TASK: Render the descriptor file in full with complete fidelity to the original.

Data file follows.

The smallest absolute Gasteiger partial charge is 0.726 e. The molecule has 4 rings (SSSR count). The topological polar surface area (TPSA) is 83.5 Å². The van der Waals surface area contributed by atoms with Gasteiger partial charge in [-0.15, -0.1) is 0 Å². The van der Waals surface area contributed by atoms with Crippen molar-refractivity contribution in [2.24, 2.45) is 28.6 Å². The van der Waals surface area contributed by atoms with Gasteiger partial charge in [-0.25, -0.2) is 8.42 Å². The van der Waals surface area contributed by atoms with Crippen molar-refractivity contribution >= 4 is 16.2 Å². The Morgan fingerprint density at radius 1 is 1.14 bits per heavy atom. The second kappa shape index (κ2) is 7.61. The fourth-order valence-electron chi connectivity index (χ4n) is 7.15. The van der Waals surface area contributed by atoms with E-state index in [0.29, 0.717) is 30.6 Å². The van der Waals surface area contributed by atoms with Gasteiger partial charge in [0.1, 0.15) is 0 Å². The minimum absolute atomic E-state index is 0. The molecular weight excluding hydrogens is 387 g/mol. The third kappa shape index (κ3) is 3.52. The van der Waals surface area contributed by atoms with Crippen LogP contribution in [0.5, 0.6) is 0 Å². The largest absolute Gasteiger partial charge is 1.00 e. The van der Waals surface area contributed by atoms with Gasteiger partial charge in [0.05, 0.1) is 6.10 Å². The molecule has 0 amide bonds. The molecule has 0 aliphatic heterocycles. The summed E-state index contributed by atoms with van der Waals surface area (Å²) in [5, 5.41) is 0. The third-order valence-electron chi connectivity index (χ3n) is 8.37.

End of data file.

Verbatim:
The smallest absolute Gasteiger partial charge is 0.726 e. The molecule has 4 rings (SSSR count). The topological polar surface area (TPSA) is 83.5 Å². The van der Waals surface area contributed by atoms with Gasteiger partial charge in [-0.15, -0.1) is 0 Å². The van der Waals surface area contributed by atoms with Crippen molar-refractivity contribution in [2.24, 2.45) is 28.6 Å². The van der Waals surface area contributed by atoms with Gasteiger partial charge in [-0.25, -0.2) is 8.42 Å². The van der Waals surface area contributed by atoms with Crippen molar-refractivity contribution >= 4 is 16.2 Å². The Morgan fingerprint density at radius 1 is 1.14 bits per heavy atom. The second kappa shape index (κ2) is 7.61. The fourth-order valence-electron chi connectivity index (χ4n) is 7.15. The van der Waals surface area contributed by atoms with E-state index in [0.29, 0.717) is 30.6 Å². The van der Waals surface area contributed by atoms with Gasteiger partial charge in [0.1, 0.15) is 0 Å². The minimum absolute atomic E-state index is 0. The molecular weight excluding hydrogens is 387 g/mol. The third kappa shape index (κ3) is 3.52. The van der Waals surface area contributed by atoms with Crippen LogP contribution in [0.5, 0.6) is 0 Å². The largest absolute Gasteiger partial charge is 1.00 e. The van der Waals surface area contributed by atoms with Gasteiger partial charge in [0.05, 0.1) is 6.10 Å². The molecule has 0 amide bonds. The molecule has 0 aliphatic heterocycles. The summed E-state index contributed by atoms with van der Waals surface area (Å²) in [5, 5.41) is 0. The third-order valence-electron chi connectivity index (χ3n) is 8.37.